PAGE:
Gophers secondary gets stronger with heralded recruiting class

BY foxsports • February 9, 2015

MINNEAPOLIS -- With just about a week to go before national signing day, Gophers head coach Jerry Kill was hard at work trying to finalize his 2015 recruiting class. Part of that work included another trip to Southfield, Mich., to visit Dior Johnson, a four-star safety. Johnson remained uncommitted as the end of January approached.

Just as Kill was about to take off on a flight back to Minnesota, he received a phone call. It was from Johnson. He wanted to be a Golden Gopher.

"I left his home, didn't know what was going to happen," Kill said. "I was on the runway -- literally -- in this case on a private plane. We're going down the runway and I get a call and he commits. I had to tell the (pilot), 'Keep it down right now. Don't get in the air.'"

It probably helped the Gophers that Johnson's high school teammate and fellow defensive back Ray Buford had already given his commitment to Kill. Johnson might have been a bit late to commit to Minnesota, but the Gophers were thrilled to land the 6-foot-2, 195-pound safety -- one of seven defensive backs in this year's recruiting class. Johnson received a four-star rating from Rivals.com (the only four-star player in the Gophers' class) while Scout and 247 Sports pegged him as a three-star recruit.

Perhaps one of the strongest areas for the Gophers over the last few years has been their secondary. After the 2013 season, Minnesota saw safety Brock Vereen drafted by the Chicago Bears. In 2014, several Gophers defensive backs had standout seasons. That included cornerback Eric Murray, who was named All-Big Ten Second Team, and fellow cornerback Briean Boddy-Calhoun, whose team-high five interceptions helped earn him All-Big Ten First Team honors.

Neither of those two cornerbacks was particularly heralded when they were recruited by the Gophers. Murray was a two-star recruit out of Milwaukee, while Boddy-Calhoun received both two-star and three-star rankings from various recruiting sites as a junior college transfer. Safety Damarius Travis was in that same 2012 recruiting class as Murray and Boddy-Calhoun and also was given a two-star rating by Scout.com.

Those three were a few of the main cogs in a Minnesota secondary that took yet another step forward in 2014 under Kill and defensive backs coach Jay Sawvel. Now the Gophers have added more players they feel can carry the torch once it's their turn.

"The good thing about where we're at now -- the secondary (and) our guys that we have -- it's a good culture, and these kids come into a good culture and they get a chance to learn from some guys that are very, very good," Kill said. "We may have . . . in the secondary right now, three or four guys that will be all-conference next year or will be some sort of all-conference. There are maybe two or three of them that get drafted. This is a good group to come in and learn from those guys."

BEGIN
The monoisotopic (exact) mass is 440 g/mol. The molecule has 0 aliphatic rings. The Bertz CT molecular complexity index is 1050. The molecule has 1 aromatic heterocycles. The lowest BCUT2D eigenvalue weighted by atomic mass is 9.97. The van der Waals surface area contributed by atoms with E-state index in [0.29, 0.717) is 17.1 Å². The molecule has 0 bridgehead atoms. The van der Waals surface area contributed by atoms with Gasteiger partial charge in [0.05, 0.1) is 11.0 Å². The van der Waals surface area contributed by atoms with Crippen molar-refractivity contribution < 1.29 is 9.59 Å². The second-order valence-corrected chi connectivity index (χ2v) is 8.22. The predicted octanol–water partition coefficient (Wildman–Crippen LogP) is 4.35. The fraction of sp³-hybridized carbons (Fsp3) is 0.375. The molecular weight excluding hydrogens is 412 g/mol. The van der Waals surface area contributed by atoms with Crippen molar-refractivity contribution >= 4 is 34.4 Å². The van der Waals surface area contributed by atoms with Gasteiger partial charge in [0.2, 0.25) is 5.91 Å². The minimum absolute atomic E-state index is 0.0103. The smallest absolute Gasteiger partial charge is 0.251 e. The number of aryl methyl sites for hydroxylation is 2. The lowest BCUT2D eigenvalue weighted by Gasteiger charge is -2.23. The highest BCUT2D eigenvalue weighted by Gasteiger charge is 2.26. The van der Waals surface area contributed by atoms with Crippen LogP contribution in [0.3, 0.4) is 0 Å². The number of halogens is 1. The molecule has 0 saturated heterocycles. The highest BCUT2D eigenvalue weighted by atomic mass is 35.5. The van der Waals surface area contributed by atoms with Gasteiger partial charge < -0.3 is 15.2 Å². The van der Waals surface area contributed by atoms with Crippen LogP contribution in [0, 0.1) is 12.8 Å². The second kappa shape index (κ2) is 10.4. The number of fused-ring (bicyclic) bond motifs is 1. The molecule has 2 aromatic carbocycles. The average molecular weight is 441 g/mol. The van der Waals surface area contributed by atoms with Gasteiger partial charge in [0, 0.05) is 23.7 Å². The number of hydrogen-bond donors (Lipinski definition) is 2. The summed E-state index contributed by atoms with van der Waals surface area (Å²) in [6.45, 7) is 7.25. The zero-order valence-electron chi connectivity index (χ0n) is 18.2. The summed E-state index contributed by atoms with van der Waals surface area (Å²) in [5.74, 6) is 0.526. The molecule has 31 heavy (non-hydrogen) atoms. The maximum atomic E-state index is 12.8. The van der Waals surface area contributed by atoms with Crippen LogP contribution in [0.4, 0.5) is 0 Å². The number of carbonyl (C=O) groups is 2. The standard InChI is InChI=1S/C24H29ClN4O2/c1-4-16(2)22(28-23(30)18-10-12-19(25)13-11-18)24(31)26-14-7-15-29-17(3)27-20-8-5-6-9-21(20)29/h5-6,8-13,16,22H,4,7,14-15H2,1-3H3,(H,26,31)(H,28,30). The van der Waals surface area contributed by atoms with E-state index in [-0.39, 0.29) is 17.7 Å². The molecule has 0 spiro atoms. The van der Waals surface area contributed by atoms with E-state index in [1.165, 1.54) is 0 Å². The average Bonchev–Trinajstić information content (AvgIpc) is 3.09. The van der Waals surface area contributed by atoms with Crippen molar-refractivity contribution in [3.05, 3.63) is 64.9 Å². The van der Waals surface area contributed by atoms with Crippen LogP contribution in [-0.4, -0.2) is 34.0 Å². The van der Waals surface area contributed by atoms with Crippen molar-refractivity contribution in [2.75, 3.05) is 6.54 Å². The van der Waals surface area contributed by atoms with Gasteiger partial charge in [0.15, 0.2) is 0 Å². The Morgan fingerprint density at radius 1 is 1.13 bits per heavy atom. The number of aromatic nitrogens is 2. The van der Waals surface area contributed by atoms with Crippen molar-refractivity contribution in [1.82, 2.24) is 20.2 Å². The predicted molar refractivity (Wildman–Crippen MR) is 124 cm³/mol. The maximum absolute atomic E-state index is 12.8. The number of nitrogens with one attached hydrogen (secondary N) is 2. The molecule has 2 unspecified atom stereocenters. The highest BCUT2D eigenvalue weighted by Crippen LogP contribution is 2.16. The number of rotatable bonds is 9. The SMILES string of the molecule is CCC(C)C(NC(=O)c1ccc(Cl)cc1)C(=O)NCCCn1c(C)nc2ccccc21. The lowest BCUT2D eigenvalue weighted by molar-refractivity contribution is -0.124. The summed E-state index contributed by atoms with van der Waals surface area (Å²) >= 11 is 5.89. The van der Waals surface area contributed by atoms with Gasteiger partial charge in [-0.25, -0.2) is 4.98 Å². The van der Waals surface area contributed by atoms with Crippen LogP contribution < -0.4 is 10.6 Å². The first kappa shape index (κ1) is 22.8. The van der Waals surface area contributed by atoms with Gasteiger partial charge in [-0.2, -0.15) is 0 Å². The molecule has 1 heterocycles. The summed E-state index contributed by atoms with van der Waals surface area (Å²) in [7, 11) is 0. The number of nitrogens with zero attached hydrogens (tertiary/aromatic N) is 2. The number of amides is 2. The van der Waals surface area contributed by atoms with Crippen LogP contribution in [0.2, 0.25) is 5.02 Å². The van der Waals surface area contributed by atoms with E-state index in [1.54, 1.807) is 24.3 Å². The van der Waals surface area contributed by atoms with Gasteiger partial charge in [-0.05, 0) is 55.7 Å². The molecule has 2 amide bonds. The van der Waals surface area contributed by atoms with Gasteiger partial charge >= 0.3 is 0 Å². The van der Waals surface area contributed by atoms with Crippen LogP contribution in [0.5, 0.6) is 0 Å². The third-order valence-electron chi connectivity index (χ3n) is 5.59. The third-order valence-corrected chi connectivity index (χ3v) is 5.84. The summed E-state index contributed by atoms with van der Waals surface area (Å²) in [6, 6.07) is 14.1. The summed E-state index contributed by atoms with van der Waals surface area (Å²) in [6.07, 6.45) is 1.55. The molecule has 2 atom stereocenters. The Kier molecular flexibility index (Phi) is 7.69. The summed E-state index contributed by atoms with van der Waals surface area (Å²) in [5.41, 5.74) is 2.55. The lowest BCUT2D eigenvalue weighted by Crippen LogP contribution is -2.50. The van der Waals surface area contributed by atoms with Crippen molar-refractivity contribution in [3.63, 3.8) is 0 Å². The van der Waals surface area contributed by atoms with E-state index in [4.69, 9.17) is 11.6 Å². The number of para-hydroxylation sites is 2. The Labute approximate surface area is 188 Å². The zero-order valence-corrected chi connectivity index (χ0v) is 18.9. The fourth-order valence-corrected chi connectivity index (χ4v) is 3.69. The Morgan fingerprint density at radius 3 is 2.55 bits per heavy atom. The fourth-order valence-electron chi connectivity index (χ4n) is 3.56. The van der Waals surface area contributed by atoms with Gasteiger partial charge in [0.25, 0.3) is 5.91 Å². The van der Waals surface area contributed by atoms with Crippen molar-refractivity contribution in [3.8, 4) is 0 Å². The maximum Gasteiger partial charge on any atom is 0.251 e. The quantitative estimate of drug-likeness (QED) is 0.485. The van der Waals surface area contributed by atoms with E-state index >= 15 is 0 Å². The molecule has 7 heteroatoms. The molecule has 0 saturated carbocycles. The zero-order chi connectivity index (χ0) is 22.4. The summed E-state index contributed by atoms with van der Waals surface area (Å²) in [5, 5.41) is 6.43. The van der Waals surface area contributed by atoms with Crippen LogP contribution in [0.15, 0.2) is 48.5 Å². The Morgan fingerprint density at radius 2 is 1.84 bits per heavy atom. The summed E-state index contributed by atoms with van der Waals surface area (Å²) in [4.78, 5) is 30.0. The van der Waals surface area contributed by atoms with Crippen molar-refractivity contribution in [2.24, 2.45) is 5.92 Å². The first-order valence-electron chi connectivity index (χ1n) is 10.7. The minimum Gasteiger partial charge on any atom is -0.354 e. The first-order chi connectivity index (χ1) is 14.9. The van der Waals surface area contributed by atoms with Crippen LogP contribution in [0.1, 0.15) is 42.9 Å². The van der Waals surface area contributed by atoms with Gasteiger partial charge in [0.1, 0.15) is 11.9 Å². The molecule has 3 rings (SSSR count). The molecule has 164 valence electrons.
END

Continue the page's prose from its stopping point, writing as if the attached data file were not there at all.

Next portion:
Johnson might have been given the highest star rating of any of the incoming defensive backs, but there's another commit that may have a better chance to make an impact right away. That would be Charles "Ace" Rogers, a 6-foot-1, 210-pound defensive back from Iowa Western Community College who can play both cornerback and safety. A three-star recruit, Rogers is already enrolled at Minnesota and will have the added benefit of participating in spring practices with the Gophers.

On top of that, Minnesota's coaches love Rogers' athleticism and physical tools. Kill likened Rogers to Travis, who had a breakout year as a junior in 2014.

"A junior college player takes a little bit, but he's played at the highest level," Kill said of Rogers. "He's a guy that's big, lengthy. I think he'll be a guy that he can get in the box and play nickel. He can play deep safety, a lot like Damarius. There's no question with all the people that we play that you've got to play six DBs against. That's why you've got to have that depth."

That depth is something Kill and his staff didn't have during their first few years in Minnesota. It took a few recruiting classes to finally build a roster that included enough talent -- both in the starting lineup and among the backups -- to truly thrive in areas such as the secondary.

With seven more defensive backs in the fold after Wednesday's recruiting class was announced, the Gophers feel better than ever about their secondary. Given how well that unit has played, that's saying something.

"The tough thing in recruiting, you've got to have one as good as that coming in or better. That's not that easy when you're getting better players," Kill said. "We feel like this is a good crop that we have. . . . We're going to have a great secondary this coming year."

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